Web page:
Loading ...
Sorry, an error occurred while loading the content.

Re: [fearnwhiskey] Clip: Mayo Thompson interview

Expand Messages
  • Kevin J. Hosey
    Thanks for posting this interview, Carl; very interesting. I just found out that Red Krayola is playing here tomorrow/Sunday night, and I doubt I can make it.
    Message 1 of 2 , Aug 5, 2006
    • 0 Attachment
      Thanks for posting this interview, Carl; very interesting. I just found
      out that Red Krayola is playing here tomorrow/Sunday night, and I doubt
      I can make it.

      NP - Pere Ubu, New Picnic Time

      On Saturday, August 5, 2006, at 07:51 PM, Carl Z. wrote:

      > By way of Kevin's Pere Ubu query, Thompson was in the band at the time
      > they recorded the discs he checked out. I prefer his work with The
      > Red Krayola, and if I had more advance notice of their Friday gig in
      > Pittsburgh I would have gone.
      > <http://www.pittsburghcitypaper.ws/music/
      > story.cfm?type=Featured%20Music%20Preview>
      > 8/3/2006
      > A Conversation with The Red Krayola's Mayo Thompson
      > Writer: ANDREW MCKEON
      > The Red Krayola has managed to color in the gray areas between novelty
      > and obscurity for longer than anyone can remember. Anyone, that is,
      > but founder Mayo Thompson. It all began with a haphazard freak-out in
      > Houston, Texas, during the salad days of psych-rock; 40 shape-shifting
      > years later, Thompson's still charging at windmills to get the closest
      > shave from that cutting edge. "There are some things you don't even
      > know that you don't know," he says. So, for my sake, Thompson
      > elaborated on the distinctive shape of the Lone Star state, the sexual
      > politics of Rock Hudson's performance in Pillow Talk, and why The Red
      > Krayola just released a new album called Introduction.
      > With so many albums already, does The Red Krayola need an Introduction?
      > I think that maybe we started in the middle of something or at the end
      > of something. It might've been a good idea to cultivate a banal
      > relationship to certain ideas, but it hasn't happened that way. We
      > just finally got around to the idea of introducing ourselves, you
      > know. We're working our way back towards the beginning.
      > Some albums, like Coconut Hotel, weren't released until decades after
      > their recording, really obscuring the idea of "target audience." Were
      > these literally ahead of their time?
      > There's no such thing. Being ahead of one's time implies that there's
      > an intellectual environment and some kind of leading edge in thought.
      > I mean, it's a very particular idea — particularly to those who think
      > they're still on the leading edge.
      > With its revolving membership, does The Red Krayola become each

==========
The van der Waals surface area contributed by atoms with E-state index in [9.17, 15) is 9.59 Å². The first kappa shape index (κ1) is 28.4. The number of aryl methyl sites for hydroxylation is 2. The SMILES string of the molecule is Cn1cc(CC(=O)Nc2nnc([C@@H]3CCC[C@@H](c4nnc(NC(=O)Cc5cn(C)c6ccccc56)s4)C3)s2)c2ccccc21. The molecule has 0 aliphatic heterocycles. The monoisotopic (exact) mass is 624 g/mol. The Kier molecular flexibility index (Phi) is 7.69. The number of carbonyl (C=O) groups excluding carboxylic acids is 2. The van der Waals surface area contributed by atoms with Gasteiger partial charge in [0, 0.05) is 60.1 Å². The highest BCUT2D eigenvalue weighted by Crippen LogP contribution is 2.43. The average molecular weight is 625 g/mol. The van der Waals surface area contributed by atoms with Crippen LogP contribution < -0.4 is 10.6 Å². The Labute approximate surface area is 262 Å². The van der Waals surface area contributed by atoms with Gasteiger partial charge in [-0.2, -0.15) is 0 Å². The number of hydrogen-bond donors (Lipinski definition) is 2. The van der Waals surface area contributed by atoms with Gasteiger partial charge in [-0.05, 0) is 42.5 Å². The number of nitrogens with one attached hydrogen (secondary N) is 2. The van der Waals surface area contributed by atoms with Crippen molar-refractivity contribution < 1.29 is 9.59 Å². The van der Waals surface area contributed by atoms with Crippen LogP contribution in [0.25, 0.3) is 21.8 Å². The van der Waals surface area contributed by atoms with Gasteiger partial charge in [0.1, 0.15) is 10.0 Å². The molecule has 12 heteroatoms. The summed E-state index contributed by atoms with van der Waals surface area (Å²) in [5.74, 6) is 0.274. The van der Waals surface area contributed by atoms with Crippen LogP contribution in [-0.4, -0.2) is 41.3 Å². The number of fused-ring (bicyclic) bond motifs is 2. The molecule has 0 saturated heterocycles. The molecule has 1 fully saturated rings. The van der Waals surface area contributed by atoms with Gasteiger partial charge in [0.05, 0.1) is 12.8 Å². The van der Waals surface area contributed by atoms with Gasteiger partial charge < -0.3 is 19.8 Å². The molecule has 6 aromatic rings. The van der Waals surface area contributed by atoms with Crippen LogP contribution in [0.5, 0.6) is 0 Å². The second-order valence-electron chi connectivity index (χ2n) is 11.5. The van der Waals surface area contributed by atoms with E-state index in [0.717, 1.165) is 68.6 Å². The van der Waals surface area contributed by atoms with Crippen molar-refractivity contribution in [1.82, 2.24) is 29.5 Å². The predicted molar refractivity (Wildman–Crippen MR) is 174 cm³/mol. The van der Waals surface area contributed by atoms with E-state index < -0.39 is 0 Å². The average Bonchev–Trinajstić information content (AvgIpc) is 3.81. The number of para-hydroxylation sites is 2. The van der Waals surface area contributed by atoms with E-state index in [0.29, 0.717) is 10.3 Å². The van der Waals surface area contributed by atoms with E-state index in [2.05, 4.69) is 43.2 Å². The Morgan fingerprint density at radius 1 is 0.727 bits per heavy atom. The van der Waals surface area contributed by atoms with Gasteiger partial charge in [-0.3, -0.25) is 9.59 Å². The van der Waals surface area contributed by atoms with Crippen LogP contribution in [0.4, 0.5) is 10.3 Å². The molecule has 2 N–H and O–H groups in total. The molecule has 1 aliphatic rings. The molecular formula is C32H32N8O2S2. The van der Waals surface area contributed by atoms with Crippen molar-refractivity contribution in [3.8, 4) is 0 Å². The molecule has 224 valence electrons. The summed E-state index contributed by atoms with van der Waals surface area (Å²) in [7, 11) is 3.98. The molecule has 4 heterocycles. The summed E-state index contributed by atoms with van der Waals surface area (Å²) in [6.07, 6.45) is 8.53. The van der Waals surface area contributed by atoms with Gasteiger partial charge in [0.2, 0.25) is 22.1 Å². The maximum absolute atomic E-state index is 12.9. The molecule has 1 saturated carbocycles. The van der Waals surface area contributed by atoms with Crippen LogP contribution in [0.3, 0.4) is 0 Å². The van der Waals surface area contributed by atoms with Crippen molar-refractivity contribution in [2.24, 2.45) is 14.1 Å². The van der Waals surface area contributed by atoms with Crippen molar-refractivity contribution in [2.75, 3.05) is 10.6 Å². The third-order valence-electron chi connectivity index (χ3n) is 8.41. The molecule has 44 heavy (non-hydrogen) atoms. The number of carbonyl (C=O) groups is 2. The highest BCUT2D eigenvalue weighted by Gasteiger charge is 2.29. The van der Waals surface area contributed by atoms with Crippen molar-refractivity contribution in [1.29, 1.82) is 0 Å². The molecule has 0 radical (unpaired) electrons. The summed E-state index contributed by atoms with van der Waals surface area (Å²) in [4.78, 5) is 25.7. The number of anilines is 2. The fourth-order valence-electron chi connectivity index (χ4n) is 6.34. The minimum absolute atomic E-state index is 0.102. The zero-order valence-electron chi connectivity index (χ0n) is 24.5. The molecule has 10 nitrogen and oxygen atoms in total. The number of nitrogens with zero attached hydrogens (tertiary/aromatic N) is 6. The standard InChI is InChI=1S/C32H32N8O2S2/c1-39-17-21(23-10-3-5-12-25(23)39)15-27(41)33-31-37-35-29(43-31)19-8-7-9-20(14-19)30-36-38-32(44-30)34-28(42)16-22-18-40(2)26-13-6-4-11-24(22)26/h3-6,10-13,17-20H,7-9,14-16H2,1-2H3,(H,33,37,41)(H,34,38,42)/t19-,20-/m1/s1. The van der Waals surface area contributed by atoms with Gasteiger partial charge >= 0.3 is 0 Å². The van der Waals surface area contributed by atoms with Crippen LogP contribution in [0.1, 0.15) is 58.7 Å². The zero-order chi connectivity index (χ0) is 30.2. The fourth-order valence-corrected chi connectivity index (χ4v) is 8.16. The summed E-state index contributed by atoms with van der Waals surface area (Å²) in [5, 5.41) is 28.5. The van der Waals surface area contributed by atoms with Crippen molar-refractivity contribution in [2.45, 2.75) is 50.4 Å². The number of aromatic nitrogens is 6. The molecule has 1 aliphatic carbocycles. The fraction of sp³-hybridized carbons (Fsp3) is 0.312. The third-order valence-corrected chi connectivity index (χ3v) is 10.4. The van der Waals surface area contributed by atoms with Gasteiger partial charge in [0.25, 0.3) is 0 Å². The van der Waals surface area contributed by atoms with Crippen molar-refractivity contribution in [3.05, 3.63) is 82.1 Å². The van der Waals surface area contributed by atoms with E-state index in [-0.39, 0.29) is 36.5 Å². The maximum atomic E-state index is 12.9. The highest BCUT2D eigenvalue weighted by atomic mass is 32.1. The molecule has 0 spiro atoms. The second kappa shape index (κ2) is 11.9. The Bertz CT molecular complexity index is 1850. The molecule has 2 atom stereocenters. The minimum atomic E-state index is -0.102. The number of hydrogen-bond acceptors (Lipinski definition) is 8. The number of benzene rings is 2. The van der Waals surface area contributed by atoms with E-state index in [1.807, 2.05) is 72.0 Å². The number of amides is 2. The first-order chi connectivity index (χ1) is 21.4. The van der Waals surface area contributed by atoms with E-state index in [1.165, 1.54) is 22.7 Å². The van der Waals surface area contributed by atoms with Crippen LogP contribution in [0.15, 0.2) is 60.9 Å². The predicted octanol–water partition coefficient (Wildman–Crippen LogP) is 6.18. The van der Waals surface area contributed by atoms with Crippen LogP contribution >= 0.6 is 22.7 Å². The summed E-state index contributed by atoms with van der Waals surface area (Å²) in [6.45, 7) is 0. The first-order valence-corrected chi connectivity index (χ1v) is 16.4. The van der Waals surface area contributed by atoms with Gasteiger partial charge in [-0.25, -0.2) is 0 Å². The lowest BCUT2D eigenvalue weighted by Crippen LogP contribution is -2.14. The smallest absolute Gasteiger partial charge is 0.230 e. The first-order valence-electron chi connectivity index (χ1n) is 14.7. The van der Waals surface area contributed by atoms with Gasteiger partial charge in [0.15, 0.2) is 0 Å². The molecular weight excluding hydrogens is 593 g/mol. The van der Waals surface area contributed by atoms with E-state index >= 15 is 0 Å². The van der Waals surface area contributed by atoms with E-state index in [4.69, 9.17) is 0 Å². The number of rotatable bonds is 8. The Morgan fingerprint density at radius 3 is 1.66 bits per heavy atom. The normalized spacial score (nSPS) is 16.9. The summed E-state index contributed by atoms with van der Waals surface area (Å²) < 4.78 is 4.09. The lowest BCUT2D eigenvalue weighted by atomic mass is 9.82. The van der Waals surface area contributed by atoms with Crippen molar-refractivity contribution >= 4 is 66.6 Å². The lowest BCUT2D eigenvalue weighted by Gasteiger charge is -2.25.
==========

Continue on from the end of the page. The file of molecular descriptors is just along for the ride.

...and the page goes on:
> successive point of reference that you record and release?
      > We call them records, you know, because when the band got together at
      > a certain time and place, that was its shape. … It's like "What am I
      > going to do today?" Hopefully not something just to be doing it or
      > something I've done before, even though 99 percent of everyday life is
      > repetition. One of my favorite films, philosophically speaking, is
      > Groundhog Day.
      > You produced The Fall's single, "How I Wrote 'Elastic Man,'" a song
      > about a question with no answer, about fans of one song becoming the
      > subject of another. Did Mark E. Smith enjoy making a subject of the
      > audience?
      > Part of Mark Smith's problem, and I don't mean that in a negative
      > light, is that his role is to regulate the people who are listening to
      > him. He has to be careful, so the only way to manage that relationship
      > without making himself and everybody else miserable is to keep the
      > ground moving. You can see that Mark is consistently trying to keep
      > alive the idea that you can express yourself without saying a thing.
      > You can especially hear it in his song, "Repetition." It's such a
      > great send-up, but you may not realize it until you have a
      > Groundhog-type day.
      > How does the term "outsider art" make you feel?
      > Ugh. Weak in the knees. Like when you're talking about a guy like
      > Henry Darger. That guy, everybody looks at him and thinks he's nuts.
      > But, he was an insider. He was right in the middle of the action,
      > right where it was all happening. … And I'm sure he appreciated it
      > because he didn't think of himself as an outsider. He just thought of
      > himself as an artist.
      > The U.S. occupation of Iraq?
      > I wish we had not gone to war there. My impression is that the
      > government is trying to install a new world order and, I mean, I'm
      > going to find a way to talk about it and force the issue with music on
      > every record I make … I was thinking about that last night, about how
      > George Bush and I are from the same generation. We grew up with the
      > "sword of war" hanging over us and I think that this generation of
      > young people is facing it with quite the same sort of vengeance that
      > we had.
      > Your new album closes with the line, "Everything we ever dreamed of is
      > true." Is that why nightmares become daymares?
      > I'm glad you can hear the two faces to that little story in there
      > because there's a whole other meaning. See, the face value of a homily
      > like "home sweet home" forgets about all the possible meanings of
      > "home," "sweet" and "home." But, I like the ambiguities.
      > Ever wanted to be known as someone who "needs no introduction"?
      > [Laughs] No, but I suppose I always wanted to run with those people,
      > in some sense.
      > Yahoo! Groups Links
    Your message has been successfully submitted and would be delivered to recipients shortly.